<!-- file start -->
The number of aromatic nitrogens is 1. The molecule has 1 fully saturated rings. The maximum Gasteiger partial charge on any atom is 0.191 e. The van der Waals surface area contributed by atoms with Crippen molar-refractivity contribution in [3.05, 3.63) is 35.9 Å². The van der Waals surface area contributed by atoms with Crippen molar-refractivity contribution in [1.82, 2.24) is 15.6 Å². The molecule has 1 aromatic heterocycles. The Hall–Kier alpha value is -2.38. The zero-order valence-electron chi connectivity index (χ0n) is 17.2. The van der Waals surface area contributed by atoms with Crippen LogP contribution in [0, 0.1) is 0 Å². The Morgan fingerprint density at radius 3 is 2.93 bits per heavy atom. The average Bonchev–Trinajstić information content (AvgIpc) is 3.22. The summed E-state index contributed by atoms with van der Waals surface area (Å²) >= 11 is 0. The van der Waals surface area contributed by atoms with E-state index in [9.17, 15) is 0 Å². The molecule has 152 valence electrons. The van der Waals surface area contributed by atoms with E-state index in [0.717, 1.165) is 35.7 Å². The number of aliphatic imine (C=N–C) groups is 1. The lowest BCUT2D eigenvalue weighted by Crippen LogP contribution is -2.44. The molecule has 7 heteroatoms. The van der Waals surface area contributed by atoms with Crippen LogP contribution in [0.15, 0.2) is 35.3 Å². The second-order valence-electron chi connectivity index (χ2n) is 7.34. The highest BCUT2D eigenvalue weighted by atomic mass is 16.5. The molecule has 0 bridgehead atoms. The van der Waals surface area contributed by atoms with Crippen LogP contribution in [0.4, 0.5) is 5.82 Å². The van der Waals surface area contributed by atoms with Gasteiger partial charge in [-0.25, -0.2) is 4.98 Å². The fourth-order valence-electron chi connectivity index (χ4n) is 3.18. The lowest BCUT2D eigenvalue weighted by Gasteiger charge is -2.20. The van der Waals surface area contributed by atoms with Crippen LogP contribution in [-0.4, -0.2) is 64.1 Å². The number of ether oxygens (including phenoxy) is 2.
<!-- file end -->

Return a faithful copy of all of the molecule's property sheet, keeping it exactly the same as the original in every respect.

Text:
The number of aromatic nitrogens is 1. The molecule has 1 fully saturated rings. The maximum Gasteiger partial charge on any atom is 0.191 e. The van der Waals surface area contributed by atoms with Crippen molar-refractivity contribution in [3.05, 3.63) is 35.9 Å². The van der Waals surface area contributed by atoms with Crippen molar-refractivity contribution in [1.82, 2.24) is 15.6 Å². The molecule has 1 aromatic heterocycles. The Hall–Kier alpha value is -2.38. The zero-order valence-electron chi connectivity index (χ0n) is 17.2. The van der Waals surface area contributed by atoms with Crippen LogP contribution in [0, 0.1) is 0 Å². The Morgan fingerprint density at radius 3 is 2.93 bits per heavy atom. The average Bonchev–Trinajstić information content (AvgIpc) is 3.22. The summed E-state index contributed by atoms with van der Waals surface area (Å²) >= 11 is 0. The van der Waals surface area contributed by atoms with E-state index in [9.17, 15) is 0 Å². The molecule has 152 valence electrons. The van der Waals surface area contributed by atoms with E-state index in [0.717, 1.165) is 35.7 Å². The number of aliphatic imine (C=N–C) groups is 1. The lowest BCUT2D eigenvalue weighted by Crippen LogP contribution is -2.44. The molecule has 7 heteroatoms. The van der Waals surface area contributed by atoms with Crippen LogP contribution in [0.15, 0.2) is 35.3 Å². The second-order valence-electron chi connectivity index (χ2n) is 7.34. The highest BCUT2D eigenvalue weighted by atomic mass is 16.5. The molecule has 0 bridgehead atoms. The van der Waals surface area contributed by atoms with Crippen LogP contribution in [0.4, 0.5) is 5.82 Å². The van der Waals surface area contributed by atoms with Gasteiger partial charge in [-0.25, -0.2) is 4.98 Å². The fourth-order valence-electron chi connectivity index (χ4n) is 3.18. The lowest BCUT2D eigenvalue weighted by Gasteiger charge is -2.20. The van der Waals surface area contributed by atoms with Crippen LogP contribution in [-0.4, -0.2) is 64.1 Å². The number of ether oxygens (including phenoxy) is 2.